In the past, some of the most popular targets of computer hacking have been government-run websites and government computers. The main computer hacking attacks that have targeted government computers have involved launching denial of service attacks against government computers. These attacks on government resources involve using a hacked computer to continually request information from a government website.
 
 
The hope is that by using these hacked computers to launch a denial of service attack against a government website, the computer which is responsible for running the government website and storing the information will crash. The hope is that if enough websites are hacked, then eventually an important part of the government mainframe will be taken down, which could allow computer hacking experts seeking to do harm to access important information.
 
 
The government has been a popular target of computer hacking efforts for as long as computer hacking has existed. In fact, the 1983 Matthew Broderick movie, War Games, demonstrated some of the possible consequences of computer hacking targeting a government computer, when Matthew Broderick's character accidentally hacked into a government computer and nearly initiated a thermonuclear war between the United States of America and the Union of Soviet Socialist Republics. As far as can be determined, however, no actual computer hacking has hacked so far into the government computer system in reality.
 
 
In recent years, there have either been an increase in computer hacking attempts targeting the Government of the United States of America, or else it has become more difficult for the Government of the United States of America to conceal when it has been successfully hacked. One of the more recent reports of a time the Government was successfully hacked came in July 2009.
 
 
At the beginning of July 2009, a computer hacking attack was unleashed which affected the website of the White House, but that also hacked the websites of the New York Stock Exchange, as well as of the Washington Post. Although this computer hacking attack only incapacitated these websites for a short period of time, the fact that these sites were hacked at all revealed flaws and vulnerabilities in these sites being hacked.
 
 
The blame for this computer hacking attack was laid at the feet of computer hacking efforts based in North Korea. However, some officials believed that the hacked websites were hacked by computer hacking efforts that did not appear to have been as sophisticated as computer hacking standards that were expected by computer hacking experts.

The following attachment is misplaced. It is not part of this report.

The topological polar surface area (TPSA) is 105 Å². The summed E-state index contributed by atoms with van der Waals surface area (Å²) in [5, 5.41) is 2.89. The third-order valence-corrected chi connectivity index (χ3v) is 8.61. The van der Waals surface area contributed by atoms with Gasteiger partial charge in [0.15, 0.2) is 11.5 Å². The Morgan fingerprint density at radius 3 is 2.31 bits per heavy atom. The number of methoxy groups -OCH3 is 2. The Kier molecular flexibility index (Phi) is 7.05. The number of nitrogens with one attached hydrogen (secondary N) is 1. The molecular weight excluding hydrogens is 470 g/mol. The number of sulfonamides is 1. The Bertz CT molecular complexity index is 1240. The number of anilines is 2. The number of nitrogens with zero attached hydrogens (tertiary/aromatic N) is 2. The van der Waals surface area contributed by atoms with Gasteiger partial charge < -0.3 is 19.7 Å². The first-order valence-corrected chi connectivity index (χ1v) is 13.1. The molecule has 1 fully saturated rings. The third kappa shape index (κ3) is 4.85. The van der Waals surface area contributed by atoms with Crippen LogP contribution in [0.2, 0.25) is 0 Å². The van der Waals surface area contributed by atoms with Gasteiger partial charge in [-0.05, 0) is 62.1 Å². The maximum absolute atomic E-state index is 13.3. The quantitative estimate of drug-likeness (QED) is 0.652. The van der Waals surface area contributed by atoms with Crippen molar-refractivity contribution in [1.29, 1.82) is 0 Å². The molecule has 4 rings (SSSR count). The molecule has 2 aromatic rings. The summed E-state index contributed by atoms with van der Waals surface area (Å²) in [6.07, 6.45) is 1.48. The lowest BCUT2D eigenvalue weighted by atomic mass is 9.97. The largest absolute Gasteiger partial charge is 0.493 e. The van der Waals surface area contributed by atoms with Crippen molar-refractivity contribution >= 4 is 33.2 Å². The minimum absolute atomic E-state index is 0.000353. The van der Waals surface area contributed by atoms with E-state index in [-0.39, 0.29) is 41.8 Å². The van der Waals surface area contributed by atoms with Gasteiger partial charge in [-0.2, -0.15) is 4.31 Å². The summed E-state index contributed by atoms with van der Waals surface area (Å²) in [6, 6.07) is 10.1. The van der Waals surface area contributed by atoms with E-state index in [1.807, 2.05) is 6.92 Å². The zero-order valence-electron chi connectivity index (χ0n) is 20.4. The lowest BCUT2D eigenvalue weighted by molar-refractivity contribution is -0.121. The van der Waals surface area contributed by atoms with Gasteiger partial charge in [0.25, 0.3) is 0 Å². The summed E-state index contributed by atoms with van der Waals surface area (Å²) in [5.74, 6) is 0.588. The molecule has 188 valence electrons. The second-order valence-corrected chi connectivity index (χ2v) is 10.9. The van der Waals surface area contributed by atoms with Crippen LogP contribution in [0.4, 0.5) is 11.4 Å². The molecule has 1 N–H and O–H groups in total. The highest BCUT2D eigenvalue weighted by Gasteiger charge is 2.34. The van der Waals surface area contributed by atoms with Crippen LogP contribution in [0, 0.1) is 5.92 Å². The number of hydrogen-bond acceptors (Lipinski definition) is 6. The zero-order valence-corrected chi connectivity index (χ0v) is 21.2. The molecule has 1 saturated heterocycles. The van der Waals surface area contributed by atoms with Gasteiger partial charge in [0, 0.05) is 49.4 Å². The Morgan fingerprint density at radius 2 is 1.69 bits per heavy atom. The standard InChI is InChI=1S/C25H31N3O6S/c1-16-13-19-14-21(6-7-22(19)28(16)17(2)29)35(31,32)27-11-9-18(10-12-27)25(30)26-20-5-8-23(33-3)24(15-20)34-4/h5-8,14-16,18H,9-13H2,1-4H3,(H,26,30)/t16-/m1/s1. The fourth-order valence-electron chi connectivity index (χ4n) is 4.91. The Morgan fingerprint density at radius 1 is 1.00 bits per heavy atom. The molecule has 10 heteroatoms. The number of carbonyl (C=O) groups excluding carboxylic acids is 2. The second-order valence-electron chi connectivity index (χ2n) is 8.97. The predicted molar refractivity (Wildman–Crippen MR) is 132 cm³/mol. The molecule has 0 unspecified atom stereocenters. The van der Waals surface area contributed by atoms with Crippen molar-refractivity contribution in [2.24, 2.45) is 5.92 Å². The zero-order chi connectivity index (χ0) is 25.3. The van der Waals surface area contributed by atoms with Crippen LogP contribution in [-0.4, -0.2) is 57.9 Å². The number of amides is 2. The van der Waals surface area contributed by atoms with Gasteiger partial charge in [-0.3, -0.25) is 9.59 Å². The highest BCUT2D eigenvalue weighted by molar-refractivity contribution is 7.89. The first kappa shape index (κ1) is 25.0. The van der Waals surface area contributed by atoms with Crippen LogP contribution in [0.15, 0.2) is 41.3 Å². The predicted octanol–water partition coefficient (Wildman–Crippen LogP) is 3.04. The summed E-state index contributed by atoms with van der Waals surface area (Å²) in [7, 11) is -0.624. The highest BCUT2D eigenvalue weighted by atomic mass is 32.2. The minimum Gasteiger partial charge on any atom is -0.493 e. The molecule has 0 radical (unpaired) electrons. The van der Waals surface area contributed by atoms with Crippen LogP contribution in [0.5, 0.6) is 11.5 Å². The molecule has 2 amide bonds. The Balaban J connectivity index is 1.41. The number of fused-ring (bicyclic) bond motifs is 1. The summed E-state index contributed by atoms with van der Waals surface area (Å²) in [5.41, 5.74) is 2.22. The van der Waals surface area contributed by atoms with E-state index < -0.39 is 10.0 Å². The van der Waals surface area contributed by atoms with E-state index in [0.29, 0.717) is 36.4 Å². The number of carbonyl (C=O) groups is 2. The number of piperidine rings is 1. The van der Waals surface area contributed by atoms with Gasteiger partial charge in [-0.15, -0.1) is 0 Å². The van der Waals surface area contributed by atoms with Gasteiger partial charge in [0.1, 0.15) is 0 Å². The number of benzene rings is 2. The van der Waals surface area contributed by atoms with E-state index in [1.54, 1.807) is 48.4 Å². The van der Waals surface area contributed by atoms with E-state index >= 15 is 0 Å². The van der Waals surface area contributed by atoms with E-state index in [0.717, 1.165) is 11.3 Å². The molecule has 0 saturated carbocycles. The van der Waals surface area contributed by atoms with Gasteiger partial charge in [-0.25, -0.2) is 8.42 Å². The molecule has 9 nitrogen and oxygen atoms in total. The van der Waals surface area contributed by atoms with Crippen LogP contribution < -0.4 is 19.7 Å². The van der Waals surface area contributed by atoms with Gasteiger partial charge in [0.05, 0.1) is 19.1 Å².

In addition, when computer hacking efforts have hacked government computers, they have become increasingly successful in getting information from their computer hacking. In addition, it appears that the Government of the United States of America has ceased to be the most popular target for computer hacking efforts. The government that has become the primary hacked government is the Chinese government.

The Potential Areas of Abuse of Computer Crime

The Potential Areas of Abuse of Computer Crime

What areas of abuse are often endured as a result of computer crime being perpetrated against the Government's computer network, which lacks the necessary network security to repel them? Most records contained on a computer (no matter how upscale the network security is) always hold the possibility of being hacked into or abused. So it is possible that classified records and/or documents have the chance of being tampered with. And although network security is pretty tight, sophisticated viruses can make their way into a network causing damages, data loss, stolen information, or cause a system to malfunction and/or shut down completely.
 
 
One of President Barack Obama's main concerns was the threat of the computer crime of information warfare being committed against the U.S. Government's computer system. The United State Government's computers are constantly targeted for computer crime by many entities.